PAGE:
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I should apologise first- this post could seem a lot to ask for, but I am starting to go around in circles. I am interested in securing my laptop for when I use public wireless hotspots, as I am a business traveller and frequent airports a lot. I have to do a large amount of online banking, visiting secure https websites.

What steps can I take to secure my connection from my actual laptop? I have researched the following terms, but it's all starting to become a bit hazy:

  • WPA2, this works at hardware level, but if the hotspot network doesn't provide it then I cannot choose to use it, WPA or WEP.

  • VPN This would allow me to make a tunnel from my machine to a VPN server (or proxy server?) on the internet, tunnel my traffic through without being read.

  • IPSec is this used to create a VPN?? I understand it works at the machine level, rather than application level (like SSL) so does this make it less secure? I presume only less secure from rootkits?

  • SSL is this used to create a VPN?? I also assume this is what implements "https"

  • TLS is this used to create a VPN?? I also assume this is what implements "https". I think I saw somewhere that TLS is the successor to SSL?

  • SSH, yet again, is this used to create a VPN?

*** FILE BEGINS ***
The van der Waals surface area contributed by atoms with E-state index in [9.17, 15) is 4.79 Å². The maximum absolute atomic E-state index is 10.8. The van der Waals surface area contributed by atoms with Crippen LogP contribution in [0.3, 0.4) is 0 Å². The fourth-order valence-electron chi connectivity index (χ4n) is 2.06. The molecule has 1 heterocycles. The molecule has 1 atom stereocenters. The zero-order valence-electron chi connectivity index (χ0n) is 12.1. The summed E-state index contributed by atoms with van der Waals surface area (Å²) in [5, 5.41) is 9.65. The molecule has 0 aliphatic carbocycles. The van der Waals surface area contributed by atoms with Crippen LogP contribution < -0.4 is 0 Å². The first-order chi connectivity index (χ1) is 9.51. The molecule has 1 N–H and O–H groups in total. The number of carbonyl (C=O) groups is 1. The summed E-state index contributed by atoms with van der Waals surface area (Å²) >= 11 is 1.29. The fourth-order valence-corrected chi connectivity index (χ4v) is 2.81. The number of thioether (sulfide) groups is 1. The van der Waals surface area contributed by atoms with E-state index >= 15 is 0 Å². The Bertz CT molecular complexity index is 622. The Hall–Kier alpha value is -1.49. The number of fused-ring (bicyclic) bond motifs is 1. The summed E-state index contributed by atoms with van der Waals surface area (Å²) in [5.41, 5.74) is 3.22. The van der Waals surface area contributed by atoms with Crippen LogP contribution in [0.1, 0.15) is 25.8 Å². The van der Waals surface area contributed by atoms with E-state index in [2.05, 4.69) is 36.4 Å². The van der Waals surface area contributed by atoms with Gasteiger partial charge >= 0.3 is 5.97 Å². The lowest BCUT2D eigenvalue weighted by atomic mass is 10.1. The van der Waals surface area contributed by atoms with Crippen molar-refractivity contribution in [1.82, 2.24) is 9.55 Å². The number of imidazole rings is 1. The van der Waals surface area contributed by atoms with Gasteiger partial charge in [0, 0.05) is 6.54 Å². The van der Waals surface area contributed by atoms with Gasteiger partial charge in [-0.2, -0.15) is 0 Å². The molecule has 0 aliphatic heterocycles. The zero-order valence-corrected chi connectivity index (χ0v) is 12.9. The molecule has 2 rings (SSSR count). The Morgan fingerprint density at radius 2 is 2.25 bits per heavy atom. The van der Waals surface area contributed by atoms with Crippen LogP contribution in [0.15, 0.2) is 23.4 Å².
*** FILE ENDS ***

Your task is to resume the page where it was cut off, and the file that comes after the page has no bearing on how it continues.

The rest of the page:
• DNSSEC part of my operating system (say on windows 7 or server 2008) which can help prevent DNS caching attacks?

So if I created a VPN, rented out a VPN server/proxy server outside the internet, used my vpn tunnelling (by which of the above protocols?) to connect to my vpn server and put my internet traffic through the public wifi, via this server, instead of the normal access point, I could get secure access? I think I also read you can create the VPN authentication using EAP, but a more recent upgrade to EAP, like EAP-TLS (is that the same as TLS referred to above??).

Have I missed anything out?

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3 Answers

WPA2, this works at hardware level, but if the hotspot network doesn't provide it then I cannot choose to use it, WPA or WEP.

WPA2 is better encryption than WEP. WEP is trivial to crack -- not much more work than solving the "encryption" puzzle in the Sunday paper.

VPN This would allow me to make a tunnel from my machine to a VPN server (or proxy server?) on the internet, tunnel my traffic through without being read.

Yes.

IPSec is this used to create a VPN?? I understand it works at the machine level, rather than application level (like SSL) so does this make it less secure? I presume only less secure from rootkits?